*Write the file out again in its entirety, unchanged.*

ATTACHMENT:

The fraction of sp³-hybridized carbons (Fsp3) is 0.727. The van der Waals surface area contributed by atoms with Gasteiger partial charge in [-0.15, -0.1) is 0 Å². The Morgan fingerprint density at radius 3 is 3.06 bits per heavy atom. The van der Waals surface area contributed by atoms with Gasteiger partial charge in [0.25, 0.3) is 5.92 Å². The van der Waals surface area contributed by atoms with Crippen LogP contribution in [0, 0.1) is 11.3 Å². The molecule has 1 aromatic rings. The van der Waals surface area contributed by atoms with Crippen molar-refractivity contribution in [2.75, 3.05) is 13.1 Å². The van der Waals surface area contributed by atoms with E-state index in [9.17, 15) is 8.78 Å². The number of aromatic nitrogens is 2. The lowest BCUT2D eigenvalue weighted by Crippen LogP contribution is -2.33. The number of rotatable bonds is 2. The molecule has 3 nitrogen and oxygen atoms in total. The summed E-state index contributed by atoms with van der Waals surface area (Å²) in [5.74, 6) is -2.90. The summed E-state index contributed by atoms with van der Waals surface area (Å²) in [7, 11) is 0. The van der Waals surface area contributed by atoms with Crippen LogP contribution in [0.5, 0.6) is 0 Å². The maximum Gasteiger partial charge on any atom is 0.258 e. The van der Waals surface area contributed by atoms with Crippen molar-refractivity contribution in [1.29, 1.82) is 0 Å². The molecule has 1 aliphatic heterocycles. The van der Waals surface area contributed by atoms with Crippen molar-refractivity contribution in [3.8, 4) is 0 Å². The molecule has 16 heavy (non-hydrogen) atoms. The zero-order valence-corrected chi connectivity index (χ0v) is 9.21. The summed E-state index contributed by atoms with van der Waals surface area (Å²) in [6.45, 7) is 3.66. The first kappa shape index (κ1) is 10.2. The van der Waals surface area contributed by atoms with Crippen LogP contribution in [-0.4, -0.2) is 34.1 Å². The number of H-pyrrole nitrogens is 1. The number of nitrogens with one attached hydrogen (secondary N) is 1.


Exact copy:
The fraction of sp³-hybridized carbons (Fsp3) is 0.727. The van der Waals surface area contributed by atoms with Gasteiger partial charge in [-0.15, -0.1) is 0 Å². The Morgan fingerprint density at radius 3 is 3.06 bits per heavy atom. The van der Waals surface area contributed by atoms with Gasteiger partial charge in [0.25, 0.3) is 5.92 Å². The van der Waals surface area contributed by atoms with Crippen LogP contribution in [0, 0.1) is 11.3 Å². The molecule has 1 aromatic rings. The van der Waals surface area contributed by atoms with Crippen molar-refractivity contribution in [2.75, 3.05) is 13.1 Å². The van der Waals surface area contributed by atoms with E-state index in [9.17, 15) is 8.78 Å². The number of aromatic nitrogens is 2. The lowest BCUT2D eigenvalue weighted by Crippen LogP contribution is -2.33. The number of rotatable bonds is 2. The molecule has 3 nitrogen and oxygen atoms in total. The summed E-state index contributed by atoms with van der Waals surface area (Å²) in [5.74, 6) is -2.90. The summed E-state index contributed by atoms with van der Waals surface area (Å²) in [7, 11) is 0. The van der Waals surface area contributed by atoms with Crippen LogP contribution in [0.5, 0.6) is 0 Å². The maximum Gasteiger partial charge on any atom is 0.258 e. The van der Waals surface area contributed by atoms with Crippen molar-refractivity contribution in [1.29, 1.82) is 0 Å². The molecule has 1 aliphatic heterocycles. The van der Waals surface area contributed by atoms with Crippen molar-refractivity contribution in [3.8, 4) is 0 Å². The molecule has 16 heavy (non-hydrogen) atoms. The zero-order valence-corrected chi connectivity index (χ0v) is 9.21. The summed E-state index contributed by atoms with van der Waals surface area (Å²) in [6.45, 7) is 3.66. The first kappa shape index (κ1) is 10.2. The van der Waals surface area contributed by atoms with Crippen LogP contribution in [-0.4, -0.2) is 34.1 Å². The number of H-pyrrole nitrogens is 1. The number of nitrogens with one attached hydrogen (secondary N) is 1.